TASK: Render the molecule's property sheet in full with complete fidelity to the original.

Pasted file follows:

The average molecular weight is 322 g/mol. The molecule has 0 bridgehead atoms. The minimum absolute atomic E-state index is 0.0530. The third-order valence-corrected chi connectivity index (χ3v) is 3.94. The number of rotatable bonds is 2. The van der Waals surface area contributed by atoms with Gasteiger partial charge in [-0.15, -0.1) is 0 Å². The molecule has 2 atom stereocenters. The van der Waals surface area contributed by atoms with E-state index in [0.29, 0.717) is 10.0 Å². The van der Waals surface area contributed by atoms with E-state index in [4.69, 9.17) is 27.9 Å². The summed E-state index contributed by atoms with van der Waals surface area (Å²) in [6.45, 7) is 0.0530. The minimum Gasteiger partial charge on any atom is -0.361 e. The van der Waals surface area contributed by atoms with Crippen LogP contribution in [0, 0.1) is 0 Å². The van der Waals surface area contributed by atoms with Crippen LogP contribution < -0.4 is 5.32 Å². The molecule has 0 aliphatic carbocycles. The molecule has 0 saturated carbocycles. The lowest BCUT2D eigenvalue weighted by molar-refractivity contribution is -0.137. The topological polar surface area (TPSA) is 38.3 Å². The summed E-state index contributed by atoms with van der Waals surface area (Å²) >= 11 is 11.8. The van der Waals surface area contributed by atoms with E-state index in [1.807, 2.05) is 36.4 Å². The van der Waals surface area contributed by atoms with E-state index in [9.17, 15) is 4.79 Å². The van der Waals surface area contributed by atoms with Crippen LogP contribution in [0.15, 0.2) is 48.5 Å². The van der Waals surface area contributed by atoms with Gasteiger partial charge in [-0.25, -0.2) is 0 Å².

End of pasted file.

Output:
The average molecular weight is 322 g/mol. The molecule has 0 bridgehead atoms. The minimum absolute atomic E-state index is 0.0530. The third-order valence-corrected chi connectivity index (χ3v) is 3.94. The number of rotatable bonds is 2. The van der Waals surface area contributed by atoms with Gasteiger partial charge in [-0.15, -0.1) is 0 Å². The molecule has 2 atom stereocenters. The van der Waals surface area contributed by atoms with E-state index in [0.29, 0.717) is 10.0 Å². The van der Waals surface area contributed by atoms with E-state index in [4.69, 9.17) is 27.9 Å². The summed E-state index contributed by atoms with van der Waals surface area (Å²) in [6.45, 7) is 0.0530. The minimum Gasteiger partial charge on any atom is -0.361 e. The van der Waals surface area contributed by atoms with Crippen LogP contribution in [0, 0.1) is 0 Å². The van der Waals surface area contributed by atoms with Crippen LogP contribution < -0.4 is 5.32 Å². The molecule has 0 aliphatic carbocycles. The molecule has 0 saturated carbocycles. The lowest BCUT2D eigenvalue weighted by molar-refractivity contribution is -0.137. The topological polar surface area (TPSA) is 38.3 Å². The summed E-state index contributed by atoms with van der Waals surface area (Å²) >= 11 is 11.8. The van der Waals surface area contributed by atoms with E-state index in [1.807, 2.05) is 36.4 Å². The van der Waals surface area contributed by atoms with E-state index in [9.17, 15) is 4.79 Å². The van der Waals surface area contributed by atoms with Crippen LogP contribution in [0.15, 0.2) is 48.5 Å². The van der Waals surface area contributed by atoms with Gasteiger partial charge in [-0.25, -0.2) is 0 Å².